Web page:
The Cultural Gutter

dangerous because it has a philosophy

"We are all in the gutter, but some of us are looking at the stars." -- Oscar Wilde

“The Skate Girls of Kabul”

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Quartz has a gallery of Jessica Fulford-Dobson’s photographs of the skater girls of Kabul, Afghanistan. Like this:Like Loading…

The De-Radicalization of American Girl Dolls

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At The Atlantic, Amy Schiller writes about Mattel’s changes to American Girl Dolls line.  from teaching girls to understand thorny historical controversies and build political consciousness” to customizable accessories reflecting their owners’ own lives. Alexandra Petri writes “Even more terrible things are happening to the American Girl brand than you thought” at The Washington Post. […]

“When Is A Pony Not A Pony?”

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Fellow MOSS Agents at The Greatest Movie EVER! Podcast return to Equestria with a look at My Little Pony: Equestria Girls. Like this:Like Loading…

Little Girls Design Amazing Superhero Costumes

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Fashionably Geek reminds everyone that “Little Girls Design Superhero Costumes Better Than Anyone.”  via @ANappyGirlNerd Like this:Like Loading…

White Girls Writing, Race, and Imperfect Efforts

At The Atlantic Wire, Judy Berman writes about Lena Dunham, (and Quentin Tarantino and Michael Chabon) writing about race: “The solution isn’t to prohibit white writers from depicting non-white characters, or to require them to do so. Along with holding these famous names accountable for offensive representations, the US cultural mainstream desperately needs to make […]

10 Comics I Liked In 2012

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Tales of derring-do! Girl adventurers! Occult mystery! Infernal foes! Secrets revealed! Pirates! Love, loss & betrayal! Intricate art bound in lovely hardcovers! Indie going mainstream! Original creations! It’s been an incredible year for comics. So many good ones that I can’t even begin to claim to know what would be the best comics of 2012. […]

Girls, Education and Comics

The Gutter‘s own Comics Editor was kindly invited to join the “Comics in the Classroom” roundtable at Books And Adventures with Dee Pirko from Girls Read Comics Too, educator and editor Lisa Fary from Pink Raygun, writer Louie Stowell and Adele Walsh from Melbourne’s Centre for Youth Literature. Like this:Like Loading…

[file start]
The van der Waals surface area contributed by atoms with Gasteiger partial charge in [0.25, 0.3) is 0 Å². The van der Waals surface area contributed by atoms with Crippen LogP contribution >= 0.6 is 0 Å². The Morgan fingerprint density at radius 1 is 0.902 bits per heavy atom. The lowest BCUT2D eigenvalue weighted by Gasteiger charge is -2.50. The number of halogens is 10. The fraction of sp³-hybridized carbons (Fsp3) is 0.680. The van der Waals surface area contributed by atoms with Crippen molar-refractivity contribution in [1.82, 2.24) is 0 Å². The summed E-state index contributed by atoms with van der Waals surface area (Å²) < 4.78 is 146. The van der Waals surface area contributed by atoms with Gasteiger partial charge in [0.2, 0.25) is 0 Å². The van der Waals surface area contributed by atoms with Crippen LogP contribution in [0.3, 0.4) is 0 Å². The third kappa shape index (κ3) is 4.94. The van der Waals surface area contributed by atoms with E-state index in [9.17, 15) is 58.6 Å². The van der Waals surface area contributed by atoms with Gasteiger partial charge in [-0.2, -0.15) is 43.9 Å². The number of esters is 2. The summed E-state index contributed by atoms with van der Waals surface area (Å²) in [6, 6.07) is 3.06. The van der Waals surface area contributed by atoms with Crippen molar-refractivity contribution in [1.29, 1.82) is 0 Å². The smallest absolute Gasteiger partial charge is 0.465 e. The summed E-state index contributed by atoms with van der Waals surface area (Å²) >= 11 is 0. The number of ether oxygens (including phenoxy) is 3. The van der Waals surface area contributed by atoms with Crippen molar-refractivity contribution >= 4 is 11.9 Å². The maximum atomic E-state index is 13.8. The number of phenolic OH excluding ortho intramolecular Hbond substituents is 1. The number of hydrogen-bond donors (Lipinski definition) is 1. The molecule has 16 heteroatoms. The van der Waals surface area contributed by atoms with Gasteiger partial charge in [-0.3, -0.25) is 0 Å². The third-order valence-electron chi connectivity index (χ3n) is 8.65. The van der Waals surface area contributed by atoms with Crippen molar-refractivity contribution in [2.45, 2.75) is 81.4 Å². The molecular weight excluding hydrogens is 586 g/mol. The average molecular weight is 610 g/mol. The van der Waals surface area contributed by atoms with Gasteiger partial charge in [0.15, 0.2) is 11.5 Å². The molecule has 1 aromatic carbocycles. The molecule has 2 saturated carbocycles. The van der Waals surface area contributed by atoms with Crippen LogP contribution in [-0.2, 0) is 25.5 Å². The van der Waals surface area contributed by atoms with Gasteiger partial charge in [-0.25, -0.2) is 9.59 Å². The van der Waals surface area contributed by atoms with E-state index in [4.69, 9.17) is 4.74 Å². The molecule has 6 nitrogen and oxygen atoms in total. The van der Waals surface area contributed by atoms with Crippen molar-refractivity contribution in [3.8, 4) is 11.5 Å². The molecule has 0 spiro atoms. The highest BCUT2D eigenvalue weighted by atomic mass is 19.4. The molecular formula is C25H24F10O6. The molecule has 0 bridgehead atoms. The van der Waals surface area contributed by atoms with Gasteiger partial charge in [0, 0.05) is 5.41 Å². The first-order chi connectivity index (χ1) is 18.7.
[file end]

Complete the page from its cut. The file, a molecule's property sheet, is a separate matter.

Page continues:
My Little Pony: About 20% Cooler

I was uncertain about My Little Pony: Friendship Is Magic.  I don’t fondly remember the toy-hawking cartoons of the 1980s and I’ve always had an uneasy relationship with the girly.  Dying my hair pink in my 20s was my solution to the impossibility of girlhood.  But then I saw Lauren Faust was making it and […]

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  • Of Note Elsewhere

    At New York Magazine, David Wallace-Wells writes about bees, colony collapse disorder and beekeeper Dave Hackenberg. “It’s been a long decade for bees. We’ve been panicking about them nonstop since 2006, when beekeeper Dave Hackenberg inspected 2,400 hives wintering in Florida and found 400 of them abandoned — totally empty. American beekeepers had experienced dramatic die-offs before, as recently as the previous winter in California and in regular bouts with a deadly bug called the varroa mite since the 1980s. But those die-offs would at least produce bodies pathologists could study. Here, the bees had just disappeared. In the U.K., they called it Mary Celeste syndrome, after the merchant ship discovered off the Azores in 1872 with not a single passenger aboard. The bees hadn’t even scrawled CROATOAN in honey on the door on their way out of the hive.”

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    Andrew Nette has a pair of interesting pieces on pulp you might be interested in. First, he writes about “the New Pulp” and a bit about Fifty Shades of Gray in “Fifty Shades of Pulp.” Then he writes about pulp and literacy and furthering social advancement in “Pulp and Circumstance.”  “Most people view pulp as either exploitative lowbrow culture or highly collectable retro artefact. Yet pulp has a secret history which Rabinowitz’s book uncovers. Her central thesis is that cheap, mass-produced pulp novels not only provided entertainment and cheap titillating thrills, but also brought modernism to the American people, democratising reading and, in the process, furthering culture and social enlightenment.”

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    The Projection Booth interviews actor Ed Asner.

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    Transcript from BAFTA’s tribute to director Johnnie To, “Johnnie To: A Life In Pictures.” It’s a great interview with To about his films and process. “Like when I made The Mission I didn’t have a script. It was 1999 and I didn’t have any money so we went to Taiwan and they gave us very little money to hurry up and make a film, so without any script we just started making it. And after 19 days we made the film.” (Thanks to the Heroic Sisterhood!)

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    A gallery of sweet geeky art from Native American artist, Jeffrey Veregge. “My origins are not supernatural, nor have they been enhanced by radioactive spiders. I am simply a Native American artist and writer whose creative mantra in best summed up with a word from my tribe’s own language as: ‘taʔčaʔx̣ʷéʔtəŋ,’ which means ‘get into trouble.'”

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    John Reppion continues his series on English magic and Jonathan Strange And Mr. Norrell. Next up, “Away With The Fairies.”

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